WEST PALM BEACH, Fla. — There’s no place like home for Knoxville Dragway owner Wes Clapp.
The veteran driver grew up racing at the 1/8-mile East Tennessee drag strip. Once he heard of longtime track owner Tommy Harrill’s plans to sell the facility, the opportunity to buy was too good to pass up.
“It’s always been a dream. This is my home track,” he said. “We sat down as a family and put all our cards on the table to make it happen. We took over and haven’t looked back. We’ve been working daylight to dark. I don’t want to say working ourselves to death, because we’re having fun doing it.”
Since Clapp has taken over, they’ve added water drums at the end of the track for a safety measure and done dozer work. They’ve also renewed its IHRA sanctioning agreement.
Recently, Knoxville Dragway has been the home of IHRA Summit SuperSeries World Champions. Longtime racer George Simpson is the defending Top (Box) World Champion, while Harrill’s grandson, Kaden, won the Junior Dragster title in 2019.
Harrill, who developed a close relationship with the racers, sold the facility to follow Kaden and other grandkids who expressed a desire to travel some. It’s where Clapp came in. Although his background is a heads-up racer, he appreciates the dedication of the bracket racers.
“There are top-notch, hard-core racers here,” Clapp said. “I’m sure you find them other places. I don’t come from bracket racing. I’m come from the heads-up side of this, but they’re definitely dedicated racers.”
Clapp, a distant cousin to NASCAR legend Cale Yarborough, remembers going to the race track as a kid and watching “The World’s Fastest 57 vs. the World’s Fastest 55,” and other grudge races.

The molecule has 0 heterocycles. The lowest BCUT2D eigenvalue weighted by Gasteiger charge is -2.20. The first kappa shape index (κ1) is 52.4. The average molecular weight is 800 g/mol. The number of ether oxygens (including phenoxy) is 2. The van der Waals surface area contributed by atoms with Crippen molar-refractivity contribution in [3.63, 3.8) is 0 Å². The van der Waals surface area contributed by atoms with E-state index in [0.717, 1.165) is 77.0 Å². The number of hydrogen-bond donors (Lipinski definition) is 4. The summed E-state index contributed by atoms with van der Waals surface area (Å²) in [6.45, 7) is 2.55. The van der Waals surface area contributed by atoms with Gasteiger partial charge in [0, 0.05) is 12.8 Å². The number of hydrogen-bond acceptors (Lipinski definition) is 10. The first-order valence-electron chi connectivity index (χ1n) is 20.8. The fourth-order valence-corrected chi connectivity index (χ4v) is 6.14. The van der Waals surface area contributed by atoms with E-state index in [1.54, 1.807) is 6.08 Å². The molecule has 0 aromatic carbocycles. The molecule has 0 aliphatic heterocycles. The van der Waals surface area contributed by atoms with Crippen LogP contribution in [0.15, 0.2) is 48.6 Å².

Once he got old enough, he began working on his hot rod and racing his friends after school.
“My buddies and I would test our hot rods. We went to Knoxville on Friday night, 411 on Saturdays with the test-and-tunes,” he said. “I got more serious with the track side of things with the small-tire shootouts, different heads-up stuff. We followed the Outlaw 10.5 races at Brainerd and at Crossville. I always loved the excitement and adrenaline of the heads-up.”
As a driver, he won several radial program championships. He started promoting some radial events in 2014 at Knoxville. After taking some time away from the sport, Clapp started racing again and having fun. He even started a series called the “Outlaw Society,” which is still going strong.
Now at Knoxville, he’s doing his best for the track to appeal to different groups with a Motorcycle Monday and a test-and-tune every Tuesday. He’s particularly passionate about the “Thursday Street Meet” for the younger generation. With kids not having places to cruise like previous generations, it provides them a place to hang out, play their music and have fun.
As Clapp said, “We want to give them an alternative to computers and cell phones. Hopefully, some of them will turn into future hot rodders.”
He’s continuing a Knoxville tradition of working with other IHRA facilities. Clapp is good friends with Crossville track owner Michael Newcome and they have a “Battle of the Strips” competition with racers from the two venues.
“I helped him last year with overseeing some of the scheduling and coordination at his track,” Clapp said. “When we decided to take over Knoxville, I still wanted to help Newcome out. They’ve not had a huge hometown participation. We took over Knoxville and it’s such a strong bracket program. We want to make it stronger at both tracks.”
They’ve also teamed to have a “Blacktop Bounty” no-prep program at each venue. It gives racers a chance to travel to another track without the expense of a long drive.
It’s a unique history at Knoxville, which started in 1963 as a dirt track. It was converted to an asphalt figure-8 track before being turned into a drag racing facility in 1984. Since then, they’ve produced a bounty of talented straight-line racers.
Track representatives at the 2021 IHRA Summit SuperSeries World Finals were: Simpson (Top), Nick Lucas (Mod), David Nelson (Sportsman) and Aubrey Loy (Junior).
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